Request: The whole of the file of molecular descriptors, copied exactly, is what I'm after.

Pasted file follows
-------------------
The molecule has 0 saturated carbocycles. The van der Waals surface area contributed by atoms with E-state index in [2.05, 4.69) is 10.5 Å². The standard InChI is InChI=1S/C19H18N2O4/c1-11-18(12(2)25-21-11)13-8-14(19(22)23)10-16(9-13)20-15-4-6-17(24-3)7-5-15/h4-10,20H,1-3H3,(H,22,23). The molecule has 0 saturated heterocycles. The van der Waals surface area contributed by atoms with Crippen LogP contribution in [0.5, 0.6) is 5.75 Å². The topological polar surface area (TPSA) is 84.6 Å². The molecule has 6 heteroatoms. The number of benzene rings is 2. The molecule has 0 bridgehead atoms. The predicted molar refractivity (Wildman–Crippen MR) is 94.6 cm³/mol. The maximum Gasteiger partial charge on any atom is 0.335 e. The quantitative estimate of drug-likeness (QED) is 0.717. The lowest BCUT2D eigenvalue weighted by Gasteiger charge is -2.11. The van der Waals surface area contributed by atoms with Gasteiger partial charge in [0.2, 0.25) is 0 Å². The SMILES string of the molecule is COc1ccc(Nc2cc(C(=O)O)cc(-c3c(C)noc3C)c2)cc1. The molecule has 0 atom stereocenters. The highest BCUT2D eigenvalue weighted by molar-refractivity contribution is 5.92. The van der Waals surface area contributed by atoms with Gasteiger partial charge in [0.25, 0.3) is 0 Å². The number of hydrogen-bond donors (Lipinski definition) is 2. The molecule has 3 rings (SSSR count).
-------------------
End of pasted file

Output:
The molecule has 0 saturated carbocycles. The van der Waals surface area contributed by atoms with E-state index in [2.05, 4.69) is 10.5 Å². The standard InChI is InChI=1S/C19H18N2O4/c1-11-18(12(2)25-21-11)13-8-14(19(22)23)10-16(9-13)20-15-4-6-17(24-3)7-5-15/h4-10,20H,1-3H3,(H,22,23). The molecule has 0 saturated heterocycles. The van der Waals surface area contributed by atoms with Crippen LogP contribution in [0.5, 0.6) is 5.75 Å². The topological polar surface area (TPSA) is 84.6 Å². The molecule has 6 heteroatoms. The number of benzene rings is 2. The molecule has 0 bridgehead atoms. The predicted molar refractivity (Wildman–Crippen MR) is 94.6 cm³/mol. The maximum Gasteiger partial charge on any atom is 0.335 e. The quantitative estimate of drug-likeness (QED) is 0.717. The lowest BCUT2D eigenvalue weighted by Gasteiger charge is -2.11. The van der Waals surface area contributed by atoms with Gasteiger partial charge in [0.2, 0.25) is 0 Å². The SMILES string of the molecule is COc1ccc(Nc2cc(C(=O)O)cc(-c3c(C)noc3C)c2)cc1. The molecule has 0 atom stereocenters. The highest BCUT2D eigenvalue weighted by molar-refractivity contribution is 5.92. The van der Waals surface area contributed by atoms with Gasteiger partial charge in [0.25, 0.3) is 0 Å². The number of hydrogen-bond donors (Lipinski definition) is 2. The molecule has 3 rings (SSSR count).